Another outcome of the missions was the communication established by the FOR with the Buddhist pacifist resistance movement, sometimes called the "third force". Some of their leaders, notably the monk Thich Nhat Hanh who joined the FOR, came to the US on speaking tours. Further attempts to inform the public were made through the books by Nhat Hanh and Alfred Hassler (executive secretary of FOR, 1960-1974) which the FOR sponsored.
The prolongation of the war resulted in conflict in the anti-war movement between the pacifists and the proponents of liberation, which was reminiscent of the dispute over the use of violence in the class struggle in the early 1930s. Again the issue had an impact on the FOR council and national staff. Even after the fighting in Vietnam ended there was a painful period for US pacifists, revolving around human rights issues and the way they were handled by the post-war government of Vietnam.
Even before the fighting in Vietnam ended, the FOR launched a trans-national peace effort which linked war and the environment to poverty and other social problems. The program, called Dai Dong, promoted contact between the peace movement and thousands of scientists and economists around the world. In 1972 the United Nations held its first Conference on the Human Environment in Stockholm, and Dai Dong held an Independent Conference on the Environment as an alternative forum.
When the UN convened Special Conferences on Disarmament in New York in 1978 and 1982, the FOR had an alternative forum on a smaller scale called Plowshare Coffee House. The same format was used in 1979 at MIT when the World Council of Churches had a conference on "Faith, Science and the Future".
After the Vietnam war, nuclear disarmament became the major focus of most peace organizations. Following the Soviet invasion of Afghanistan in 1979 and other critical events, a new stage of the arms race was feared. FOR took the lead in calling a meeting of some 30 pacifist leaders in February 1980 to reflect, share thoughts, and search for new alternatives to national security. This was the first step toward the Nuclear FREEZE Campaign which, within two years, became the largest grass-roots movement in US history. Support for the disarmament in the religious community was promoted by FOR's Covenant Peacemaking Program. A specific disarmament project of FOR and American Friends Service Committee was their eight-year campaign to close down the Rocky Flats nuclear weapons plant in Colorado. It exposed severe damage from radiation, and led to Citizens' Hearings in Washington.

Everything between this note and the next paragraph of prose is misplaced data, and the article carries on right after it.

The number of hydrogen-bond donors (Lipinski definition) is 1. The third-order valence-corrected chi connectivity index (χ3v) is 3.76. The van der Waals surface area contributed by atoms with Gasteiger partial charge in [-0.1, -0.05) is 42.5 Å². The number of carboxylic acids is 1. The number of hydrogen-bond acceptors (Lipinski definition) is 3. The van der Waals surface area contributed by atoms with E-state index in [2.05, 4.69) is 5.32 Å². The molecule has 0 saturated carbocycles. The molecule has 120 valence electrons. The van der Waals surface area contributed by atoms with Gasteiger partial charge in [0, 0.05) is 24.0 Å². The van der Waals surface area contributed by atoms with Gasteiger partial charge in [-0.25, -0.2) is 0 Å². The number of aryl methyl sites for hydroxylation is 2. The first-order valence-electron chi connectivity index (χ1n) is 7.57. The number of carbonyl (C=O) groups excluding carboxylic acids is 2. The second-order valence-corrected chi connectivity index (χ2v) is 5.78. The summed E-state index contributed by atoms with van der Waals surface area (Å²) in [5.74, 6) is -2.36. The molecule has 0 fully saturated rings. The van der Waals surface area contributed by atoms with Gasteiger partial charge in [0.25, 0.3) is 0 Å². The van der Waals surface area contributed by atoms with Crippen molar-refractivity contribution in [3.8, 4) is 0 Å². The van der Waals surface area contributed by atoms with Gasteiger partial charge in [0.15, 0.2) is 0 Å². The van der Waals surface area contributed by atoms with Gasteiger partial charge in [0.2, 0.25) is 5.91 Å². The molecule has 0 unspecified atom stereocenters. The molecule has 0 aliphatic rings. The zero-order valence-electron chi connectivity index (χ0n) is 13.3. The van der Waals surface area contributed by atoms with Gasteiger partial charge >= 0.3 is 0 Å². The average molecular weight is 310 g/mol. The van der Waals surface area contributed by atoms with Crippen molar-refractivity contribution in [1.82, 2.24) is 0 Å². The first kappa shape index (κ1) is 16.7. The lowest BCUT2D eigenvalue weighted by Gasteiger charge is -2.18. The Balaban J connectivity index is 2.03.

Concurrent with the protests, marches and demonstrations of the disarmament movement in the eighties there were positive and creative actions which were attempting to turn the tide of the cold war. The FOR launched a major program of US-USSR Reconciliation which included a variety of people-to-people projects intended to humanize the "enemy" image of Soviet-American relations. These efforts contributed to the changes which took place at the end of the decade. The FOR had made contacts in Eastern Europe in the 1960s through clergy members of the Christian Peace Conference in Prague which fostered East-West relations during the cold war.
The FOR had been engaged in reconciliation work in other parts of the world from its early years. The longest relationship was that with Latin America, going back to 1929-1932 when FOR had a full-time staff worker in Central America. Intensive work was done in South America in the 1960s with help from IFOR personnel. Fighting in Central America in the early eighties, stemming from Washington's fears of communism, led to FOR's investigation and the decision to form a Task Force on Latin America and the Caribbean in 1983. Panama became an area of special concern with the US invasion in 1989.
In the Middle East there have been continuous efforts to build peace between Israelis and Palestinians. Since the beginning of the Persian Gulf War, a major concern of the FOR has been the suffering of the Iraqi people. Humanitarian aid and reconciliation efforts have continued. In the Balkans the breakup of Yugoslavia in 1991 led to the Bosnian Student Project, bringing young people into homes and schools in the US in order to continue their education.
Influence of the FOR
Although the Fellowship of Reconciliation has never been a large organization in terms of numbers, it has had a significant influence on the peace movement in the US, especially in the pacifist wing, and in some cases on the society in general. From the earliest years a major focus has been on the human rights of conscientious objectors who were very harshly handled in the first World War. Direct intercession with President Wilson in 1918 brought about changes at a federal prison. The following years led to legal recognition of all religious objectors by 1940, and plans for alternative civilian service. FOR staff devoted much effort to counseling and helping COs and their families. At the end of World War II there was a major effort by the US Army and veterans organizations to impose Universal Military Training on all young men. FOR leaders formed a coalition called National Council Against Conscription which conducted an 8-year campaign (1944-1952) and defeated the plan.